Anyone living at the beginning of the nineteenth century might have thought that the battle of Trafalgar, fought in October 1805 would be enough to topple Napoleon Bonaparte from his imperial pretensions and intensely Corsican gut-feeling that he should rule the world, starting with all Europe. But Trafalgar as we know was a sea battle, a crucial one too, but it did not take place between armies on land. Austerlitz, however, did, and it was Bonaparte’s greatest victory, planned almost as if on a model of the battlefield though – that field was in his brain.
The conflict was Russia’s and Austria’s against the French; it was December, 1805, only two months after Trafalgar. The Austrians had been shocked by the Corsican’s making himself king of Italy, and had joined Russia in the third coalition of the Napoleonic Wars (q.v.). Incidentally it saved England, for Napoleon had a vast army encamped at Boulogne, just across the Channel from Dover, with which he intended to invade and occupy. He would probably have succeeded.
Instead, Bonaparte moved his armies across to Germany and the Danube: the French outflanked the Austrian general Mack at Ulm and caused him to surrender, along with thirty thousand soldiers! The Corsican then took Vienna with few losses and moved northwards into what was then Moravia – later Czechoslovakia. Here the Austrians and Russians had joined forces. Napoleon knew his lines of communication with France were over-long and unwieldy, that winter approached, and that, worse, Prussia might join in on the side of the coalition. He needed a battle, and quickly.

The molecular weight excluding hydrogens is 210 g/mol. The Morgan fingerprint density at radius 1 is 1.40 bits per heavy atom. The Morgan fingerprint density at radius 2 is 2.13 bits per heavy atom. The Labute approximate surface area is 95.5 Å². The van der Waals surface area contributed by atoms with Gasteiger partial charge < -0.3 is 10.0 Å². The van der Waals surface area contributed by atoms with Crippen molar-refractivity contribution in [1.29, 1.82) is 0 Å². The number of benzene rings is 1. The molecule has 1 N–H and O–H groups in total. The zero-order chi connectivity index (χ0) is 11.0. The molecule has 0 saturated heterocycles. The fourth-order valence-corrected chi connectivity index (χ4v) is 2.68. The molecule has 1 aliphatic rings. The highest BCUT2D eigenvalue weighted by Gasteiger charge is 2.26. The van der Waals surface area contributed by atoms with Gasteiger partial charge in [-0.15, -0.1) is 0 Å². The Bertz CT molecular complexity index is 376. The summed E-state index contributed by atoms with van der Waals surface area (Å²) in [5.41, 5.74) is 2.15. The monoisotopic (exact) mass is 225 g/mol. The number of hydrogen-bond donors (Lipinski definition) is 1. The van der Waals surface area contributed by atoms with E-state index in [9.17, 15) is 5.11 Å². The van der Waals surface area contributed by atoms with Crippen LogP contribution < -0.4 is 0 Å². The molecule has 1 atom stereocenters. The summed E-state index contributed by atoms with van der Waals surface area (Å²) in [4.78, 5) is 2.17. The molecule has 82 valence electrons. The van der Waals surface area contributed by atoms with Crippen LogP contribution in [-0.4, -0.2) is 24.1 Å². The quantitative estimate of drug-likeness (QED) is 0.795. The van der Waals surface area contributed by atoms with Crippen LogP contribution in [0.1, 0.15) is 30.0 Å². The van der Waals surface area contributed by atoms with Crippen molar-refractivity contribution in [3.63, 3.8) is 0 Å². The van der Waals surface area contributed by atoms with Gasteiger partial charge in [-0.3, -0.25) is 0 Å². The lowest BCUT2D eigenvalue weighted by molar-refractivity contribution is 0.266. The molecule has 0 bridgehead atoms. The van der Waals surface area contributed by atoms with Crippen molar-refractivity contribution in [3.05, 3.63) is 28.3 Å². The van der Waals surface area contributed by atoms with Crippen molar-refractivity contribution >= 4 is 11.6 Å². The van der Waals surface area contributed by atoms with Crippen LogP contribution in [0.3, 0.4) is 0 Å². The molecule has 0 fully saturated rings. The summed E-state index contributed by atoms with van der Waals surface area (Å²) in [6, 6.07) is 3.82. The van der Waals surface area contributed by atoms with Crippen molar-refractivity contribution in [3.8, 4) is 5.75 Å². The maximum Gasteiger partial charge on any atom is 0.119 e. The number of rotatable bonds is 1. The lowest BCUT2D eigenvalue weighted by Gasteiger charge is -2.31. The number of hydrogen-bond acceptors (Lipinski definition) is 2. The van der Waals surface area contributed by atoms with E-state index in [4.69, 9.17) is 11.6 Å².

His masterly brain told him to pretend weakness where there was none; to ask for an armistice which he had every intention of breaking; to withdraw his soldiers from the Pratzen Heights and the small town of Austerlitz where they waited in good order and plentiful supplies. He exposed what appeared to be a feeble right flank. These ruses worked. The Czar Alexander I of Russia commanded 85,000 allied troops, and knew the French could muster no more than 73,000. He ordered an assault on the supposedly weak French right flank. It was a royal mistake.
When sufficient allied troops had been drawn from those Pratzen Heights and into the attack, Napoleon stormed up the Heights and took them, enabling him to sweep down on the flank and rear of the allied right wing. It was, as I have said, very like it appears to the naked eye in the vast model of the battle to be seen at the British Military Museum in London. It was a set-piece victory; Austria and Russia suffered 27,000 casualties including eleven thousand taken prisoner. The French lost 8,500 men.
On the day after the battle Austria wisely sued for peace and at Pressburg (now Bratislava) was made to give up the great majority of her possessions in Italy and Germany.